The story of a 14 year old cancer victim being cryogenically frozen has troubled me this week. Not for the story itself, though that does trouble me on many levels. The false hope this girl has believed may one day bring her back. What happens if by some medical miracle she is brought back to life? She will remember nothing and know no-one in the US. She will still be 14 yet will have not completed education, have no ability to work, no family to support her, no income. No idea of who she is or what has happened to her.
There are so many questions for me about this process that I struggle to get my head around them all.
I do think it is right, however, that the judge found in her favour and allowed this to happen. Which sort of contradicts my thoughts on the false hope and all of the above. For whatever our beliefs, or struggles with understanding this, a young girl did her research and wanted this over being allowed to die peacefully. If this is her final wish then I don’t think it should be for the courts to deny it.
The press have made much since the news broke of the chaos surrounding her final hours as she was “prepared” in her dying moments for this next journey rather than being hugged and told it would all be okay. And whilst this is unsettling for me what really breaks my heart is the fact that family bitterness had prevented her father from being able to say his own goodbyes.
He split from the young girl’s mother when she was small and, if we are to believe the stories, has not been permitted to have any contact with her for a number of years. This, I believe is unforgivable. <insert massive disclaimer> Unless of course there is a properly valid child protection issue that means denying access is in the child’s best interests.
I don’t think any child should ever be denied access to a parent or grandparent.
And this point more than any other in this story that has sparked many debates this week is the point that I wrestle with the most.
I cannot understand how one parent can deny another parent the opportunity to say goodbye to a child they jointly created and brought into the world. Whatever happens subsequently how can it ever be “right” that one parent decides they will block another person from saying goodbye?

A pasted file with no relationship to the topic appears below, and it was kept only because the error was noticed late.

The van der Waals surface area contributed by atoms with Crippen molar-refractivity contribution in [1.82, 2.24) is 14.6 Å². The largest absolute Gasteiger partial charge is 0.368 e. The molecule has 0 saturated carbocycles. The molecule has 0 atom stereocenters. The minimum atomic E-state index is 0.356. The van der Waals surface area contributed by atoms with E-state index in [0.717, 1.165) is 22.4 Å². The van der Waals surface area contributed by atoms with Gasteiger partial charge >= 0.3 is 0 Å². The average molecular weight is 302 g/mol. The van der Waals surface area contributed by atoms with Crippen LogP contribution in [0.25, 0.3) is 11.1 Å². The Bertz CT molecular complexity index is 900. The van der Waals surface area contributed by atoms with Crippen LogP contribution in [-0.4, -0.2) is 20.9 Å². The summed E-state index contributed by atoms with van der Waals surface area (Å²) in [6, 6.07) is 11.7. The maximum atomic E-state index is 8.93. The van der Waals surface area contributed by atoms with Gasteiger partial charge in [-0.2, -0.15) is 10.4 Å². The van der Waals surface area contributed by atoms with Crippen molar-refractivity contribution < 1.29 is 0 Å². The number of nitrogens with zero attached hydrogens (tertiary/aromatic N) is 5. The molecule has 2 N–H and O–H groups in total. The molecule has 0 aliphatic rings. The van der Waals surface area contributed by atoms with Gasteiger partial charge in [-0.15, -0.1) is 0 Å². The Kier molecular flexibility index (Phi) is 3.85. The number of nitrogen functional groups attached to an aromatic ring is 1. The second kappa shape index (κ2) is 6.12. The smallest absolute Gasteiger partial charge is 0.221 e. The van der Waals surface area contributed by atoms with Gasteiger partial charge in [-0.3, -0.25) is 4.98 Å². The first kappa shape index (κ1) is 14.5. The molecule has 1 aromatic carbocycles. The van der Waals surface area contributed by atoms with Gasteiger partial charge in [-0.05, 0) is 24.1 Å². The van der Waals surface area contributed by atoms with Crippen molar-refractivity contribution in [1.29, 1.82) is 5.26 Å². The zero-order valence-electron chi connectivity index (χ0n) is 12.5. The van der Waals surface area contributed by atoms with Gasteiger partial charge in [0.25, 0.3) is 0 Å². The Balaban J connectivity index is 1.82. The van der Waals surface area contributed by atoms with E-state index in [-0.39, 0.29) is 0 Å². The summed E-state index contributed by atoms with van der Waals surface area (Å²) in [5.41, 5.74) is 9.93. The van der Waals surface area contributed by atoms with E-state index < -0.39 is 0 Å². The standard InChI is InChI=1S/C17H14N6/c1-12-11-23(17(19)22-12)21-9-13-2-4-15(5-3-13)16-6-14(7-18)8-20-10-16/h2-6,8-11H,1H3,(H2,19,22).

After all, you need an invite to go to a wedding but you don’t need an invite to a funeral, you can just turn up to pay your respects. This young girl’s father doesn’t get that opportunity however as there will be no funeral and he was denied the opportunity to say goodbye in the girl’s final hours.
When I split up from my children’s father I remember vividly making a promise to him that I would never deny him access. By the same token if he said he was going to see them on a particular weekend that promise was to be kept. We vowed that no matter how acrimonious our divorce would be become we would never use our children as pawns. Our divorce never did get acrimonious but I am fairly certain that even if it had then we would have stuck to that promise. For whatever our disagreements, or laying of blame, that was our fight, they were not the children’s. They were ours.
It is hard for me to understand why a parent would use a child to score points, because that is how it feels to me. The idea that you have annoyed me and therefore I am going to block access to the children we created is a process I find as hard to comprehend as the statements in my first paragraph.
It seems we often hear stories in the news or amongst friends where the words are spat out that a biological parent will be refused access. How can this be allowed, where a parent who has just as much right to access as the main carer has to fight through the courts for something that should be given naturally? (see disclaimer above though).
I have never denied my children seeing their biological grandparents yet once again a birthday passed last week with no acknowledgement from them. No card, no presents. It baffles me how a grandparent can think that is in any way right. Whatever the differences between their son and me, our three children are still their grandchildren. Yet appear to have been written out of their family dynamic
Would I therefore ever deny my children their opportunity to say goodbye to them when the time comes? Of course not. It shouldn’t work like that.
So I don’t understand how any parent can do the same thing to a person they once loved.
Especially when that person then tragically dies far too soon and they don’t then have the opportunity to say their own goodbye either.